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I carefully folded a sweatshirt and placed it into my daughter’s suitcase on top of the colorful shirts, leggings, and Converse sneakers. I closed the bag and zipped it tight, mustering a smile and looking at her as she nervously bit a nail.

“Just think of this as going off to college,” I said. “You’ll come home for Thanksgiving and Christmas, just like your brother, and you’ll be home in time for my birthday.”

She rolled her big green eyes at me and sighed.

“It’s not college, Mom,” she said with a small bitter laugh. “It’s rehab.”

I had no idea my smart, beautiful, 33-year-old daughter was a heroin addict. Marked weight loss and the erratic, immature behavior told me something was wrong, but she convinced me that she had an eating disorder and the stress of losing her job was making her anxious. Xanax was prescribed, but that was all. She has always been a happy person, or so I thought. Apparently, now that we’ve been let in on the big secret, I realize that it’s all been a lot of smoke and mirrors. The jobs, the vacations, the holidays and the endless selfies she sent to me, always smiling a big, happy grin... Why would she lie?

She lied because she was a junkie.

I recently read in the U-T that in San Diego, a record 190 people died from methamphetamine use last year. Heroin was the leading cause of drug-related deaths for people aged 25 to 34, and prescription-drug overdoses were the primary cause of accidental death in the county followed by vehicle crashes.

My daughter might have died from a drug overdose without my knowing she even had a problem.

One night in June, my husband and I met her in a dark parking lot in Marina Village. She had called and said she needed to tell us something. My legs buckled as she spoke of the pills, smoking heroin, and almost setting herself on fire. She fell into my husband’s arms and sobbed as he held onto her tight. I was so frightened I screamed and lost control.

Within seconds I pulled myself together. I also hugged her and we wiped away each other’s tears. After what seemed like forever, I pulled away, stared hard into her bloodshot eyes and announced, “You’re coming home with us.”

She nodded in agreement as I knew she would. Even though she was an adult, she was still our daughter and she understood that we would take care of her. It was the way our family worked.

I took her keys, kissed my husband goodbye and we got into her car to go to the hospital, because it seemed like the best place to go for help. I wanted some professional guidance on how to help my daughter detox and the emergency room was the only place I could think of to get that advice. I drove as my daughter rested her head against the window.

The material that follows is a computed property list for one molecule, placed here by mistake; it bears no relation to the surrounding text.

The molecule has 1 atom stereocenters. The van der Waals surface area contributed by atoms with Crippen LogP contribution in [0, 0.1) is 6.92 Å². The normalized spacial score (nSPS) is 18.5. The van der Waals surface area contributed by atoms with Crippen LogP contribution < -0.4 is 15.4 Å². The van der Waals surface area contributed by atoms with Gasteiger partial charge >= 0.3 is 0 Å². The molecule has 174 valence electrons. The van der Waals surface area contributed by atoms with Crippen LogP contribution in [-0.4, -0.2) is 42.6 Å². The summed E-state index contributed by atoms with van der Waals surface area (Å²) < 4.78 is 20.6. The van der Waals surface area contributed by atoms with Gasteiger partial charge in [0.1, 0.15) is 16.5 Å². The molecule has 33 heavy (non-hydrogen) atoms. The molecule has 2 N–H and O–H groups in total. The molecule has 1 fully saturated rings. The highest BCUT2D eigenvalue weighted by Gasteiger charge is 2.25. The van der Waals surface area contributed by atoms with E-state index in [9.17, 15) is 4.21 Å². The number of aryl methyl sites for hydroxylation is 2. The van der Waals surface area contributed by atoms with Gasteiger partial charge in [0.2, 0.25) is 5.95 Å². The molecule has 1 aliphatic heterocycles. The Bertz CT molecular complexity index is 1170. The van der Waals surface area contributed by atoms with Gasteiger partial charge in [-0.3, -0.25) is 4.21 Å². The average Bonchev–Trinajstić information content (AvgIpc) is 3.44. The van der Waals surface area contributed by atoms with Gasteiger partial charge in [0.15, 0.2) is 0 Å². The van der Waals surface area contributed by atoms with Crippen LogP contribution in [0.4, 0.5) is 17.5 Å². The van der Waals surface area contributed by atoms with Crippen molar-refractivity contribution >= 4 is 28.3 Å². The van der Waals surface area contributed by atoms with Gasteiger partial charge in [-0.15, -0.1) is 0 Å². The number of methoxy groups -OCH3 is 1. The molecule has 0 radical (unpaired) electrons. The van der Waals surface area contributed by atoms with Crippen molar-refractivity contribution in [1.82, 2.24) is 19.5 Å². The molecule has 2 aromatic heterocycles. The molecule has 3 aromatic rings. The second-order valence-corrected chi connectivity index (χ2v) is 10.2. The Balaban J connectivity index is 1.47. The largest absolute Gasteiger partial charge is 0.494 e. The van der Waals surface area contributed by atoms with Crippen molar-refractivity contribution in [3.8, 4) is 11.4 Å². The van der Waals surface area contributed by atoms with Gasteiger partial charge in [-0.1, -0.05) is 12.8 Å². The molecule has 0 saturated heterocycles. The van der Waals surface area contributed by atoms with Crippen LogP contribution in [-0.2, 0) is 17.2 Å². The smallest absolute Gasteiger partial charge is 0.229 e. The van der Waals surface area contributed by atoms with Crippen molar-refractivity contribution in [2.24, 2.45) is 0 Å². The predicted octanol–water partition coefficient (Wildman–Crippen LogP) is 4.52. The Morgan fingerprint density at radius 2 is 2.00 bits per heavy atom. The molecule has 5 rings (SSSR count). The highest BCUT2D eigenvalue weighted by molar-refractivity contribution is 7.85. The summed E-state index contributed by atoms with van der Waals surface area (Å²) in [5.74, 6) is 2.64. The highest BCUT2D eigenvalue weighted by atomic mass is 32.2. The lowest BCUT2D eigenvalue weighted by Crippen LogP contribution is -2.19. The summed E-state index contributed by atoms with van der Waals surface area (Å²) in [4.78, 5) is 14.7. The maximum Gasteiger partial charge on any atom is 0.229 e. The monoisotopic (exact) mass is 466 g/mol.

“Damn, you’re almost out of gas,” I said, looking at the gauge.

“Sorry,” she whispered.

I sighed hard, one of the first of a thousand sighs that would come over the next few months.

I drove across the bridge to the nearest gas station in Ocean Beach, which is where she had been living for the past four years. I didn’t want to go there, but it was the only gas station for miles.

I got out of the car and looked at my daughter.

“You’re not going to make a run for it, are you?” I asked, half kidding.

“No, Mother, I’m not going to run.”

I glanced at the pump and saw that it was old-school: no credit-card slot. I sighed again and walked inside the small vestibule.

“Hi, how are you today?” the chipper girl behind the counter asked. That’s when my tears started.

“Umm, 30 dollars on pump two, please,” I said, choking on my words. I signed the receipt and ran out. I pulled the nozzle off and started pumping, tears streaming down my face. I looked up and the clerk was walking toward me.

“Here,” she said, folding a soft caramel, my favorite candy, in my hand. “You looked so sad. Take this.”

She ran back in as I tried not to collapse into myself, as my daughter slumped down in her seat.

What can I say about Grossmont Hospital? That the staff was kind and reached out to help my child? That they treated her addiction as a disease or that they gave her medicine to help her detox? Not exactly.

“I could really use a Xanax about now,” my daughter whispered as we sat in the large, very full and noisy waiting room.

“Not funny,” I hissed back.

She shrugged. “Not trying to be funny.” She reached down for her purse and searched. “Can I have my keys,” she said, obviously not finding what she wanted in her bag.

I rifled through my purse and found her keys, which dangled from a pretty pink cylinder thing. I handed them to her.

“Here, take these and go flush them,” she said, unscrewing the cap as I peeked in.

I understood now why I never found any drugs in her purse. How could I have missed the cylinder?

I sighed again and again and walked into the ladies’ room, entered a stall, and poured about 20 multicolored pills into the toilet. I stared into the bowl, trying to fathom how these innocent-looking pills could have turned my daughter’s life upside-down.

A few hours later, as my daughter lay on the emergency-room bed, she was calm and collected as we waited for a doctor. Other than her gaunt face, she looked fine. Maybe detoxing wouldn’t be so bad.